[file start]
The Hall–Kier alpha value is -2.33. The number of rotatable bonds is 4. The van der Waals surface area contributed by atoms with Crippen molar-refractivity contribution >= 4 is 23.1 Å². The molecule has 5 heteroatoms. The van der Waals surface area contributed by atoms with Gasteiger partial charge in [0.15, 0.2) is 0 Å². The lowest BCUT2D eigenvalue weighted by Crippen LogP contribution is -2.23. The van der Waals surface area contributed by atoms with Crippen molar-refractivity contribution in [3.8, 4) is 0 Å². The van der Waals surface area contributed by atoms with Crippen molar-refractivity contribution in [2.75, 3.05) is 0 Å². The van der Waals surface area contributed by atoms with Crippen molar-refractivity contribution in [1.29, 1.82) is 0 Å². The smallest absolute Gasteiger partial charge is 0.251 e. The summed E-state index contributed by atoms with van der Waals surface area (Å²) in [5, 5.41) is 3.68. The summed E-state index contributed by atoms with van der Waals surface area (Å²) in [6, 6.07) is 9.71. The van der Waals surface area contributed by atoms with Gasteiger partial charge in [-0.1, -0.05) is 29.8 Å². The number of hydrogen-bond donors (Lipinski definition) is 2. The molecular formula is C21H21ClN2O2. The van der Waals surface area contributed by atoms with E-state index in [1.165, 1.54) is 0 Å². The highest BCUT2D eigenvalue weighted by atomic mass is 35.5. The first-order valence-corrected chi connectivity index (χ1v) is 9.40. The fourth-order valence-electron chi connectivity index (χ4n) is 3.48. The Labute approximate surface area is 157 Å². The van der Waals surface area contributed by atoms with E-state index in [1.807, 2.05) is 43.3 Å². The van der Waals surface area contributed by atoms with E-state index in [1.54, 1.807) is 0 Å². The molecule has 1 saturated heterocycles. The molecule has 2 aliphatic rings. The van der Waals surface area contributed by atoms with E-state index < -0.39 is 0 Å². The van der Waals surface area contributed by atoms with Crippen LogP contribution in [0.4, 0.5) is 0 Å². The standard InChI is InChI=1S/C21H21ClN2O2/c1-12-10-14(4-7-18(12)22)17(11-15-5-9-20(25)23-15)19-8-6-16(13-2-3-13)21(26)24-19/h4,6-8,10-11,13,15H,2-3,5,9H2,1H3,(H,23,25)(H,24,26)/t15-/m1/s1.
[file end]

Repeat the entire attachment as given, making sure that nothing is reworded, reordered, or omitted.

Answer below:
The Hall–Kier alpha value is -2.33. The number of rotatable bonds is 4. The van der Waals surface area contributed by atoms with Crippen molar-refractivity contribution >= 4 is 23.1 Å². The molecule has 5 heteroatoms. The van der Waals surface area contributed by atoms with Gasteiger partial charge in [0.15, 0.2) is 0 Å². The lowest BCUT2D eigenvalue weighted by Crippen LogP contribution is -2.23. The van der Waals surface area contributed by atoms with Crippen molar-refractivity contribution in [3.8, 4) is 0 Å². The van der Waals surface area contributed by atoms with Crippen molar-refractivity contribution in [2.75, 3.05) is 0 Å². The van der Waals surface area contributed by atoms with Crippen molar-refractivity contribution in [1.29, 1.82) is 0 Å². The smallest absolute Gasteiger partial charge is 0.251 e. The summed E-state index contributed by atoms with van der Waals surface area (Å²) in [5, 5.41) is 3.68. The summed E-state index contributed by atoms with van der Waals surface area (Å²) in [6, 6.07) is 9.71. The van der Waals surface area contributed by atoms with Gasteiger partial charge in [-0.1, -0.05) is 29.8 Å². The number of hydrogen-bond donors (Lipinski definition) is 2. The molecular formula is C21H21ClN2O2. The van der Waals surface area contributed by atoms with E-state index in [1.165, 1.54) is 0 Å². The highest BCUT2D eigenvalue weighted by atomic mass is 35.5. The first-order valence-corrected chi connectivity index (χ1v) is 9.40. The fourth-order valence-electron chi connectivity index (χ4n) is 3.48. The Labute approximate surface area is 157 Å². The van der Waals surface area contributed by atoms with E-state index in [1.807, 2.05) is 43.3 Å². The van der Waals surface area contributed by atoms with E-state index in [1.54, 1.807) is 0 Å². The molecule has 1 saturated heterocycles. The molecule has 2 aliphatic rings. The van der Waals surface area contributed by atoms with E-state index < -0.39 is 0 Å². The van der Waals surface area contributed by atoms with Crippen LogP contribution in [0.4, 0.5) is 0 Å². The standard InChI is InChI=1S/C21H21ClN2O2/c1-12-10-14(4-7-18(12)22)17(11-15-5-9-20(25)23-15)19-8-6-16(13-2-3-13)21(26)24-19/h4,6-8,10-11,13,15H,2-3,5,9H2,1H3,(H,23,25)(H,24,26)/t15-/m1/s1.